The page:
Prior to Health Canada’s anonymization guidelines issued in 2019, subjective input from researchers helped in maintaining data utility, and the process was primarily conducted at the clinical level. At present, preserving data utility during the anonymization process must involve quantitative measurements at the document/data level. Similarly, it must include a well-defined and precise implementation of the selected rules to prevent over-redaction or over-anonymization. Health Canada provided these guidelines to maximize the release of analytically-valuable information.
Sponsors and Clinical Research Organizations (CROs) often consult experts at data transformation or anonymization such as Real Life Sciences (RLS) to conduct this process. At RLS, we follow a quantitative and metrics-driven process for preserving data utility for mandatory disclosures. This process is facilitated by the RLS PROTECT solution that is designed to balance the protection of patient identity and data utility. The solution supports and expedites regulatory submissions and further facilitates voluntary data-sharing projects.
Using this solution, RLS data anonymization specialists preserve data utility by taking a methodical approach that has six distinct steps.
First, they determine the set of possible transformations across all identifiers to meet the minimum 0.09 threshold in line with the EMA/HC guidance on anonymization techniques. This enables the data to preserve the clinical or research value after transformation and it aligns with guidelines issued by the European Medicine Agency (EMA) 2018 guidelines. Regulatory authorities such as Health Canada prefer anonymization of data instead of redactions. RLS has demonstrated its thought leadership by adopting this process early on. Overall the preference is to employ transformations that allow for a higher level of granularity over outright redaction of data. This process yields multiple possible transformation scenarios across indirect identifiers.
The next step is to measure the ‘Risk of Re-identification’ (ROR) across all possible transformation scenarios. This ROR metric is used to filter transformation scenarios that meet the risk threshold. In this step, several options for a number of variables or identifiers are considered. (Health Canada requires a 0.09 threshold but it can be customized to meet thresholds recommended by other regulatory authorities as necessary.)
In the third step, we prioritize transformation scenarios by the ‘Information Loss’ (IL) metric. These metrics are used to ensure the optimal anonymization solution with minimal loss of data quality. The metric guides the next steps in the process such as optimization and transformation. The IL metric is also used to rank the different transformation scenarios in terms of data utility/data loss.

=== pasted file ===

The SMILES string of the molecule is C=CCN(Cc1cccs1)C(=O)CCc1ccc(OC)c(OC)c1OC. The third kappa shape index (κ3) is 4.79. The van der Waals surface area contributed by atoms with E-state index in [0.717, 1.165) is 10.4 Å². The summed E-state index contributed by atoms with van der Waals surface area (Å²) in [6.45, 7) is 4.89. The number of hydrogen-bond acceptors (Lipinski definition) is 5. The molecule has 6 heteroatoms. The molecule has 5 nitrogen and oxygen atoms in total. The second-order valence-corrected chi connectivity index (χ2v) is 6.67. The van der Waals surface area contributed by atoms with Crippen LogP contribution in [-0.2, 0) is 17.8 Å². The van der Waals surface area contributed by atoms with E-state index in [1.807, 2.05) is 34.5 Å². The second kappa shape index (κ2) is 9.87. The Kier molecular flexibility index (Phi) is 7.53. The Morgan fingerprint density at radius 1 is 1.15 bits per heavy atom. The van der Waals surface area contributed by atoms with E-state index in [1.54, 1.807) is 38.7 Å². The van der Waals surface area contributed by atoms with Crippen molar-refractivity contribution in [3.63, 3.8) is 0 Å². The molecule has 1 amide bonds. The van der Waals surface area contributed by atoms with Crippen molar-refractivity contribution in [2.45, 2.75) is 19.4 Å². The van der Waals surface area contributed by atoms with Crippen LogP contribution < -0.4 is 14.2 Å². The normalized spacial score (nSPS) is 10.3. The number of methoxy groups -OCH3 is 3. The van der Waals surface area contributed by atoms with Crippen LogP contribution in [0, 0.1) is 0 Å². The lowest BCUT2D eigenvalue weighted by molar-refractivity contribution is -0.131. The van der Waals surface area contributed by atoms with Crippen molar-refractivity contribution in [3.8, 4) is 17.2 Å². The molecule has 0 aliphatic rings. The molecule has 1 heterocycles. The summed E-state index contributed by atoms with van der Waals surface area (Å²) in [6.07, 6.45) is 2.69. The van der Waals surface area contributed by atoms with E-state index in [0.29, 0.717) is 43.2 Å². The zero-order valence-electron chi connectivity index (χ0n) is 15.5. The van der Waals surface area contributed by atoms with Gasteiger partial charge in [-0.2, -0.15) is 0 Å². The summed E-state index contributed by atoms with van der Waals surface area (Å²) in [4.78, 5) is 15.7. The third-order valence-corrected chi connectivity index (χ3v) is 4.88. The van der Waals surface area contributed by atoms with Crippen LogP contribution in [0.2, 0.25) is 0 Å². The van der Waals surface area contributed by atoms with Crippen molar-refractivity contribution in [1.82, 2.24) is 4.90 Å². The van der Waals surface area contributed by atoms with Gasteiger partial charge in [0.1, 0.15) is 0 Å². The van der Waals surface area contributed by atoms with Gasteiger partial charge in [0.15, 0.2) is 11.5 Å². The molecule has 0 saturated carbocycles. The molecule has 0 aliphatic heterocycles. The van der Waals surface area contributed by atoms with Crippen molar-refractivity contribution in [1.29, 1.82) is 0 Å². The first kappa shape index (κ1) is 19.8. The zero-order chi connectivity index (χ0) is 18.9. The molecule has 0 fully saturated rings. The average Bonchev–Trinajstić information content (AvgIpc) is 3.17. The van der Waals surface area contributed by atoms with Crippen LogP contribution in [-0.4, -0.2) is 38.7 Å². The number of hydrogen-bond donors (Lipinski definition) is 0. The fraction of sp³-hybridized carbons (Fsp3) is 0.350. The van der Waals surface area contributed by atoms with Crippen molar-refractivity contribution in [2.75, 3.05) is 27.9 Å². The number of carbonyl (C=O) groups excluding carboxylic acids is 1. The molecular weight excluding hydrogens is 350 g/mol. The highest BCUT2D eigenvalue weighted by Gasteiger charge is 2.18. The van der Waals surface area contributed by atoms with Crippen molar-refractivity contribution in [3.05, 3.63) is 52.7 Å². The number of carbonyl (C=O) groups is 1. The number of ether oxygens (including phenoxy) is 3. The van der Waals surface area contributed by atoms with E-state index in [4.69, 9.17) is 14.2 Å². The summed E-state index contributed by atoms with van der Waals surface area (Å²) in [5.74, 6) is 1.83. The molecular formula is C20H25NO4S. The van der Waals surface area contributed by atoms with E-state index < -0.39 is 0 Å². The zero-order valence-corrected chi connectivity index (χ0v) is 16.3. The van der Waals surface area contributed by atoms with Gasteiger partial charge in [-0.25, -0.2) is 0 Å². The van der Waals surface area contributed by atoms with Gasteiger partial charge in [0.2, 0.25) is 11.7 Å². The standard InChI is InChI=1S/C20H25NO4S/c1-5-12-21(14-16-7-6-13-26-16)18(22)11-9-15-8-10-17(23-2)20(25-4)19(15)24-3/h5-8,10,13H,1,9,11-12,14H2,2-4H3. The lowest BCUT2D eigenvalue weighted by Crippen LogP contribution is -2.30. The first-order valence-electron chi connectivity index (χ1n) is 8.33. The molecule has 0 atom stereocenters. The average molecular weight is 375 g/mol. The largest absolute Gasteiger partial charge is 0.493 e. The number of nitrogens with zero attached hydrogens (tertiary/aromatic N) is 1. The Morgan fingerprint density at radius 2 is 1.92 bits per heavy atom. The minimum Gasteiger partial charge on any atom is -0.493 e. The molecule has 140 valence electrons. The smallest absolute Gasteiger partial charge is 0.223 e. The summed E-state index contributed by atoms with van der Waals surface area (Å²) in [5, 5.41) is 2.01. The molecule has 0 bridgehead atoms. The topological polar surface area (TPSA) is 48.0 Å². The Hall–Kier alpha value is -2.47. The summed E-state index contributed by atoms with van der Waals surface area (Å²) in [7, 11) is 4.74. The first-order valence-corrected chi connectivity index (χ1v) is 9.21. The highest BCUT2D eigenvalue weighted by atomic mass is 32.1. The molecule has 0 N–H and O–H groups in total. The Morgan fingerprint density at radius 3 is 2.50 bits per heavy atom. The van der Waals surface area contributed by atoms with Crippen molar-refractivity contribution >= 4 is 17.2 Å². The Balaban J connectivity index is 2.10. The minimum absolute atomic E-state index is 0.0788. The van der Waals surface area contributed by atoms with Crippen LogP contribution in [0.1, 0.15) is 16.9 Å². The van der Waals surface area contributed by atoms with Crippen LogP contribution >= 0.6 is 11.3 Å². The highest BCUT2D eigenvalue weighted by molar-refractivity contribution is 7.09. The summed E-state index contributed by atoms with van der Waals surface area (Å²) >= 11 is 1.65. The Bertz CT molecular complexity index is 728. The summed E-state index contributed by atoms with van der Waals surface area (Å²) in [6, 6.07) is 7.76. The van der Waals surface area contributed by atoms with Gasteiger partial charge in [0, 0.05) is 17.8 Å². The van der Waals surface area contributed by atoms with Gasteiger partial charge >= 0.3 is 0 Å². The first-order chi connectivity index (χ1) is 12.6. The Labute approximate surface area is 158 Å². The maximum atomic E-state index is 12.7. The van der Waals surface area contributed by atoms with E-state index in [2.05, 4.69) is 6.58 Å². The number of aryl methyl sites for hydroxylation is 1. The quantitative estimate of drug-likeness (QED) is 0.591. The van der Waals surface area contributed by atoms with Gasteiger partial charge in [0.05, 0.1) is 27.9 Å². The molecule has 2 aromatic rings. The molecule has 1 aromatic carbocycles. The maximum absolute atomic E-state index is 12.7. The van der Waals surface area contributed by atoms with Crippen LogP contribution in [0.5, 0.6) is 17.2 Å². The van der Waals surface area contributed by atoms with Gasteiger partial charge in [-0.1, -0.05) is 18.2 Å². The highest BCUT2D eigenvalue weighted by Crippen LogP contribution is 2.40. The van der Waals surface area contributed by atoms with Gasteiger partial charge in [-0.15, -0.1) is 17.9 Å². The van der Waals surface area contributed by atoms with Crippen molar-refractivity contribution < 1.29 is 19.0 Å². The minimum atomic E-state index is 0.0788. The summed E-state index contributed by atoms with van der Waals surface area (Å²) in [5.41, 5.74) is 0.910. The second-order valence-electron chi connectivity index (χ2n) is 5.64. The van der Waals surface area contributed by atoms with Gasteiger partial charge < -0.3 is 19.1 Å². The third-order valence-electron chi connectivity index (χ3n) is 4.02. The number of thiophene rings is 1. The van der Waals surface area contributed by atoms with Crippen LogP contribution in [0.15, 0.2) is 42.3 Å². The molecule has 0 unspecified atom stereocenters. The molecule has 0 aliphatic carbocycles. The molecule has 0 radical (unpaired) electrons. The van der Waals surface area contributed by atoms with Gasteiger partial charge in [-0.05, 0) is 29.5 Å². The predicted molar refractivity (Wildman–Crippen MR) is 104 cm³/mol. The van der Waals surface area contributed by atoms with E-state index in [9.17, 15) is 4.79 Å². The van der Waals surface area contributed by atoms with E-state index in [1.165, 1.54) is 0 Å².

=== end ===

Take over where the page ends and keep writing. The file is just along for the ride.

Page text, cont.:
For the fourth step, input from the client team plays a critical role. In this step, we optimize transformation options in consultation with clinical scientists, who independently prioritize quasi-identifiers and evaluate the Clinical Utility (CU) based on the context of the drug or condition in study. At this point, clinical scientists from the client team also further review the risk associated with medical events, including minor adverse events, found in the documents.
Then we focus on selecting the optimal transformation scenario using optimal ROR, IL, and CU trade-offs. This selection requires a thoughtful approach as too stringent criteria will suppress data from too many patients. If new information is found that was previously missed, the process may be updated to incorporate new measurements if necessary.
The last step is to measure implementation risks post-transformation, i.e. the precision of implementation to ensure over-anonymization has not occurred. Anonymization is an iterative process that means fine-tuning may be necessary upon manual review. Our data scientists and client team work together to ensure regulatory requirements are adequately met. This step-by-step approach ensures that the anonymization process does not have a detrimental effect on data utility and any undesirable impacts on data can be caught in a timely manner.
Each clinical trial or program tries to solve a specific clinical problem, and as such, no two clinical trials are alike. A cookie-cutter approach to data transformation is oftentimes not the best way to go. RLS data scientists work closely with the client team and customize data solutions for queries at hand to meet quantitative regulatory requirements. This approach ensures quick approvals from the regulatory authorities and helps complete clinical trials within a given timeframe. Our specialists are available to further discuss data-related challenges and propose solutions.